The trek begins downhill for the first few hundred meters through the rainforest.  At this elevation it is a temperate climate and we were all clad in shorts, tee shirts and hiking shoes.  The trail became steep immediately sending our heart rates to near anaerobic.  The terrain was constantly taxing our balance skills and leg muscles.  It was a good thing that we had train for months before this climb.  Thankfully there were rest huts with toilets about every kilometer as we were consuming a lot of water.  The only water provided along the trail was collected rainwater, NOT a good thing for us foreigners. Thus the three liters of bottled water we each carried in our packs – dehydration can contribute to altitude sickness.  The scenery along the upward trek was awe-inspiring as we moved from dense rainforest to wind-driven alpine vegetation and terrain.  The following photos can best describe better than words.

Four hours and fifty minutes from Timpohon gate, we arrived at Laban Rata, our base camp for the night before the final ascent. From this vantage, the rock-face of the mountain was right “in our face”!  This made us wonder how much more difficult the next day’s climb could be compared to today’s grueling ascent.  We checked into our hostel, Gunting Lagadan, at elevation of 3353 meters (11,000 feet).  We were issued a single towel each (for use after our cold showers) and this was the extent of the amenities we would receive while here. The cramped room had two bunk beds that we shared with a nice couple from Perth, Australia.  We made friends with other climbers from Great Britain and San Francisco – they were good company as they shared stories of their travels.  After dinner, we all went to bed early to rest up for an early call time for the final ascent.

View from the Timpohon Gate of the valley.

Trail of rocks and boulders, going straight up!

Cool and damp at the start.

Looking at the summit at the start of the trail.

View of the valley

Mist blowing through.

Daniel.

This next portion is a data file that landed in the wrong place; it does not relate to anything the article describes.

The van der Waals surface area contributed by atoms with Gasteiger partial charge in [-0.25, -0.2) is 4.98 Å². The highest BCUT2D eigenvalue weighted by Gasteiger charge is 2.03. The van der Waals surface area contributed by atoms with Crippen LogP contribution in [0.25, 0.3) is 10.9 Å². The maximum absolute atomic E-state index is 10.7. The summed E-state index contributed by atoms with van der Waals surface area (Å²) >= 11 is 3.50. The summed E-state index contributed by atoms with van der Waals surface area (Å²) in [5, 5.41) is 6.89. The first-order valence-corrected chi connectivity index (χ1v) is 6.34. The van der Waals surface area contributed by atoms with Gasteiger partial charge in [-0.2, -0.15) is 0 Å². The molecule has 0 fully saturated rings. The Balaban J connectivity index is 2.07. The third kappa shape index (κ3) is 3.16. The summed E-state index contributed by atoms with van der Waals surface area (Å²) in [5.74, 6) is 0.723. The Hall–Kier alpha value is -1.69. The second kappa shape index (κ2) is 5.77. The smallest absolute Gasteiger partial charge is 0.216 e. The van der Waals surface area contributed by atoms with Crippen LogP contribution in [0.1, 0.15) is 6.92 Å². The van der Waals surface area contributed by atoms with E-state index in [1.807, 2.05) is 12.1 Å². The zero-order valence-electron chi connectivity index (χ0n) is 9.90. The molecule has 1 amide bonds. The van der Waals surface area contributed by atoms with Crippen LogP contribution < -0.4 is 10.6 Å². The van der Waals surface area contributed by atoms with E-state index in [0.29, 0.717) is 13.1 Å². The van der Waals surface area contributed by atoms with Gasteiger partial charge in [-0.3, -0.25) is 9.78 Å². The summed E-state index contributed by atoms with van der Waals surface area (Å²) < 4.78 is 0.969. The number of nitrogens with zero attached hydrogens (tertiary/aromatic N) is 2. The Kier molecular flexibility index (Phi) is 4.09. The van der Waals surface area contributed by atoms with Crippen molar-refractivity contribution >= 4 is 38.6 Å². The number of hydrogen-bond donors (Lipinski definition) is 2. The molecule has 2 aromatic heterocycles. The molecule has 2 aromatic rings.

At a rest area.

Porters carrying supplies to Laban Rata.

When will it end!!!

Windswept vegetation.

Trail of slippery rocks.

Rest stop!

Next day's climb

Laban Rata, overnight rest area at 11,000 feet.

Friends we met, from all over the world. At Gunting Lagadan

March 17th, 2011 (St. Patrick’s Day)

After a restless night in our unheated, cramped and noisy hostel, we arose at 1:30 am.  The temperature at 11,000 feet was 47F and 32F was predicted at the peak.  After struggling with what to wear and what to bring along on the climb, we headed to breakfast.  Climbers began queuing at 2:15 am for the 2:30 am start in order to reach the peak for sunrise.  Because this portion of the climb is in total darkness, most climbers were wearing headlamps.  The conditions of the trails, with seemingly endless flights of stairs, up to the final check point (Sayat Sayat,  3810 meters or 12,500 feet), were similar, but steeper, to the previous day’s trek.  We were noticeably rising in elevation at a faster rate.  Starting at the check point, the terrain was all granite rock-face and the vegetation disappeared.  Due to the darkness, this was even more apparent on our descent.  For this portion of the climb, a thick white rope was anchored to the granite to act as a trail marker also to assist us in the steeper parts of the mountain.

After the steeper parts of this segment, there was a slightly inclined “plateau” which gave us a chance to catch our breath. We were amazed by the awesome star filled night and the view of a glowing Kota Kinabalu some 90 kilometers in the distance.  Most of the maps tell us that the summit is at 8.5KM, then as we go past each marker, 7 KM, 7.5KM, 8 KM, and finally the 8.5KM marker, not at the top yet.  However, Low’s Peak at 4095.2 meters (13,450 feet), was still another 200 meters straight up!!!  Finally, we are at the top. WE MADE IT!!!  As an aside, Tom, filed past every single climber of that morning and reached the peak at 4:48 am.  The next climber, as Tom, proudly tells it, was eighteen minutes behind him.  I was in the 10th to 15th place.  There were jubilant cheers, high fives and fist butting as each climber got to the top.

I took out my hand phone and attempted to call my wife, Becca, but alas, there were no bars.  There was hand phone service at 11,000 feet, thus I assume that I can call Becca.  As we waited by the marker on the peak to see the sunrise, it was a sight to see the slow moving stream of headlamps heading towards us.  Unfortunately for us, the clouds blocked the sun from shining on the mountain.  We could see that the sun shone through other openings in the clouds but not on the mountain, boo hoo :-((  I tried my best to capture our achievement with the camera, the light was low thus the quality will not be the best.  No worries, it will be etched in our memories forever.

 

 

 

 

 

 

Brave soul at the edge....

The other side…
Views are amazing!!!
It gets crowded at the top!!!
At the top!!
Tom, at the Summit.
First light from the top.

Descending to Kinabalu Park Headquarters.

Even though climbing up was taxing on the lungs, heart and muscles, it was more difficult going down the mountain.  Focusing on every step is a must, and figuring out the next three steps will keep you from an unfortunate fall.  A misstep could result in a finely etched image of your face on Mount Kinabalu!  While the breathing was easier on the descent, the quadriceps, knees, ankles and feet (toes) take a beating.  Two days after completing the descent, the feelings in our legs are not unlike that of the pain felt after running a marathon.  Thankfully the scenery, terrain and vegetation were just as spectacular going down as going up.